Article

Introduction

Wecome to After Appomattox: Artifacts of Slavery and Freedom.

On April 9, 1865, General Robert E. Lee surrendered to General Ulysses S. Grant at Appomattox Court House - the beginning of the end of the American Civil War. Use this online activity to learn about the nationally-significant events that occurred at Appomattox Court House, especially as they affected enslaved African Americans. It draws from historical and archeological evidence to tell the story of two women, Hannah Reynolds and Margaret Abbitt, who were enslaved at Appomattox Court House before the war and emanicipated by its end.

Essential Question
What can we learn from historical and archeological evidence about the African Americans at Appomattox Court House who were freed by the end of the Civil War?

Objectives

  • Learn basic information about the Battle of Appomattox Court House
  • Understand some of the impacts and results of emancipation on real people
  • Discover how historical and archeological evidence provides insight into untold stories

Audience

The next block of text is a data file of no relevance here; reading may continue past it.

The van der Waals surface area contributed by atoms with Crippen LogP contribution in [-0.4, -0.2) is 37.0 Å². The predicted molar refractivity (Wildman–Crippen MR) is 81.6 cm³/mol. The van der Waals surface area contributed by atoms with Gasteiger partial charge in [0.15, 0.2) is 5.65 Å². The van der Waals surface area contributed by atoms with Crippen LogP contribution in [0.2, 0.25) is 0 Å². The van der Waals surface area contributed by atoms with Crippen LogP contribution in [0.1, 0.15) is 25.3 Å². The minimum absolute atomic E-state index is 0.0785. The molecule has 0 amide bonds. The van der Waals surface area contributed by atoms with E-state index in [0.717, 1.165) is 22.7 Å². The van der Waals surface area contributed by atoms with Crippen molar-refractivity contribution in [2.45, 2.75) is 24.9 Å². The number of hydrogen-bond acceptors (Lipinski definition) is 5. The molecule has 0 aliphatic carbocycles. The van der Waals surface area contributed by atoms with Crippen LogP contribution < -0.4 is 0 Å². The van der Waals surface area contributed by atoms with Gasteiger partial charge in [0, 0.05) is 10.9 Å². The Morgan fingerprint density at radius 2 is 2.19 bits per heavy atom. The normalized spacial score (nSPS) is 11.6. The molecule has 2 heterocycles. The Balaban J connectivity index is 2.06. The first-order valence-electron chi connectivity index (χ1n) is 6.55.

This online activity is developed primarily for 4th-grade audiences, but can be scaled to lower or higher grade levels. It provides a starting point that you can adapt to suit the needs of your learners.

Skills and Standards
Each section asks learners to draw on skills such as reading comprehension, independent or group work, writing, and using evidence to support conclusions. The activities provide opportunities to meet several Common Core State Standards, Virginia State Standards, and National Council for the Social Studies Curriculum Standards Themes. The content can be adapted to address Virginia State Standards for grades 4, 5, 8, and 11.

Part of a series of articles titled After Appomattox: Artifacts of Slavery and Freedom.

Appomattox Court House National Historical Park

Last updated: December 8, 2020